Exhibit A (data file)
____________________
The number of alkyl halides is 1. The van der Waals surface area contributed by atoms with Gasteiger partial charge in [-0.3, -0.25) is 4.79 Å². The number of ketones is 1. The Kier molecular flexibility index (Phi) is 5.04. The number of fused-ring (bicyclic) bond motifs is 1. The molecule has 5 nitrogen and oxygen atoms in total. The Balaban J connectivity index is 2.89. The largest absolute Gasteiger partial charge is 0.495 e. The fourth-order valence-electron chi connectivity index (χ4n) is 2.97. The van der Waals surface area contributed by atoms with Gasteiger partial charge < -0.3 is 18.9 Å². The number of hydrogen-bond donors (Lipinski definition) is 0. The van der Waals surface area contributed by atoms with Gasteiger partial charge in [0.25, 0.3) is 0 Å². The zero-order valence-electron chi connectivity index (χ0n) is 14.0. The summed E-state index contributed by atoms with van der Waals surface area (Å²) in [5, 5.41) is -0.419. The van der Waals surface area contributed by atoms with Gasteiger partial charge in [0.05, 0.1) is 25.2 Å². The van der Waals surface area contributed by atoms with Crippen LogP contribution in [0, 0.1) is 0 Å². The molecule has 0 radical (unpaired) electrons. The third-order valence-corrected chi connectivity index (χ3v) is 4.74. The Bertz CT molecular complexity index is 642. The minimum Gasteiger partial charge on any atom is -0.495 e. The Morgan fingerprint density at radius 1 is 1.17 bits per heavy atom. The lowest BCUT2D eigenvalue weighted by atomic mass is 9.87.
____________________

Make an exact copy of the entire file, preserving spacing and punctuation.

The number of alkyl halides is 1. The van der Waals surface area contributed by atoms with Gasteiger partial charge in [-0.3, -0.25) is 4.79 Å². The number of ketones is 1. The Kier molecular flexibility index (Phi) is 5.04. The number of fused-ring (bicyclic) bond motifs is 1. The molecule has 5 nitrogen and oxygen atoms in total. The Balaban J connectivity index is 2.89. The largest absolute Gasteiger partial charge is 0.495 e. The fourth-order valence-electron chi connectivity index (χ4n) is 2.97. The van der Waals surface area contributed by atoms with Gasteiger partial charge < -0.3 is 18.9 Å². The number of hydrogen-bond donors (Lipinski definition) is 0. The van der Waals surface area contributed by atoms with Gasteiger partial charge in [0.25, 0.3) is 0 Å². The zero-order valence-electron chi connectivity index (χ0n) is 14.0. The summed E-state index contributed by atoms with van der Waals surface area (Å²) in [5, 5.41) is -0.419. The van der Waals surface area contributed by atoms with Gasteiger partial charge in [0.05, 0.1) is 25.2 Å². The van der Waals surface area contributed by atoms with Crippen LogP contribution in [0, 0.1) is 0 Å². The molecule has 0 radical (unpaired) electrons. The third-order valence-corrected chi connectivity index (χ3v) is 4.74. The Bertz CT molecular complexity index is 642. The minimum Gasteiger partial charge on any atom is -0.495 e. The Morgan fingerprint density at radius 1 is 1.17 bits per heavy atom. The lowest BCUT2D eigenvalue weighted by atomic mass is 9.87.